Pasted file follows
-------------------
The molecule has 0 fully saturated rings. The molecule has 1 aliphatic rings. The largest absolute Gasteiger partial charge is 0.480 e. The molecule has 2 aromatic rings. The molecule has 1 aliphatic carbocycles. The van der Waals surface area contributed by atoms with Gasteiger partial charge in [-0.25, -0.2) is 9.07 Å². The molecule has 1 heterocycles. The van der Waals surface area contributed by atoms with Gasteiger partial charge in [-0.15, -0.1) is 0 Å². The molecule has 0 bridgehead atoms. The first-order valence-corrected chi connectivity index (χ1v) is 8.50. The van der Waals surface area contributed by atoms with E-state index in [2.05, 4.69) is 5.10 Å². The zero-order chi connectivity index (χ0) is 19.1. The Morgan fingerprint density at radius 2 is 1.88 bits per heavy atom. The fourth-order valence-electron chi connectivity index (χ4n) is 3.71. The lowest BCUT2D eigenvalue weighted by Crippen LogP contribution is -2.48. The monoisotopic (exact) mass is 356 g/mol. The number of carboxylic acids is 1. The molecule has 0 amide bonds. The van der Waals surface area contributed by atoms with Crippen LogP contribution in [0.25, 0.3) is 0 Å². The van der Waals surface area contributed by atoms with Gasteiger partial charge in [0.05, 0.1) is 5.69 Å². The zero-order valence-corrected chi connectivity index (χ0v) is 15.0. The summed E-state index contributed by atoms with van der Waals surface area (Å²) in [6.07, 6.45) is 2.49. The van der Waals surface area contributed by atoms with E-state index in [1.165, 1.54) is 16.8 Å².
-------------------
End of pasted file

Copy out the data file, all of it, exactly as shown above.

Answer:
The molecule has 0 fully saturated rings. The molecule has 1 aliphatic rings. The largest absolute Gasteiger partial charge is 0.480 e. The molecule has 2 aromatic rings. The molecule has 1 aliphatic carbocycles. The van der Waals surface area contributed by atoms with Gasteiger partial charge in [-0.25, -0.2) is 9.07 Å². The molecule has 1 heterocycles. The van der Waals surface area contributed by atoms with Gasteiger partial charge in [-0.15, -0.1) is 0 Å². The molecule has 0 bridgehead atoms. The first-order valence-corrected chi connectivity index (χ1v) is 8.50. The van der Waals surface area contributed by atoms with E-state index in [2.05, 4.69) is 5.10 Å². The zero-order chi connectivity index (χ0) is 19.1. The Morgan fingerprint density at radius 2 is 1.88 bits per heavy atom. The fourth-order valence-electron chi connectivity index (χ4n) is 3.71. The lowest BCUT2D eigenvalue weighted by Crippen LogP contribution is -2.48. The monoisotopic (exact) mass is 356 g/mol. The number of carboxylic acids is 1. The molecule has 0 amide bonds. The van der Waals surface area contributed by atoms with Crippen LogP contribution in [0.25, 0.3) is 0 Å². The van der Waals surface area contributed by atoms with Gasteiger partial charge in [0.05, 0.1) is 5.69 Å². The zero-order valence-corrected chi connectivity index (χ0v) is 15.0. The summed E-state index contributed by atoms with van der Waals surface area (Å²) in [6.07, 6.45) is 2.49. The van der Waals surface area contributed by atoms with E-state index in [1.165, 1.54) is 16.8 Å².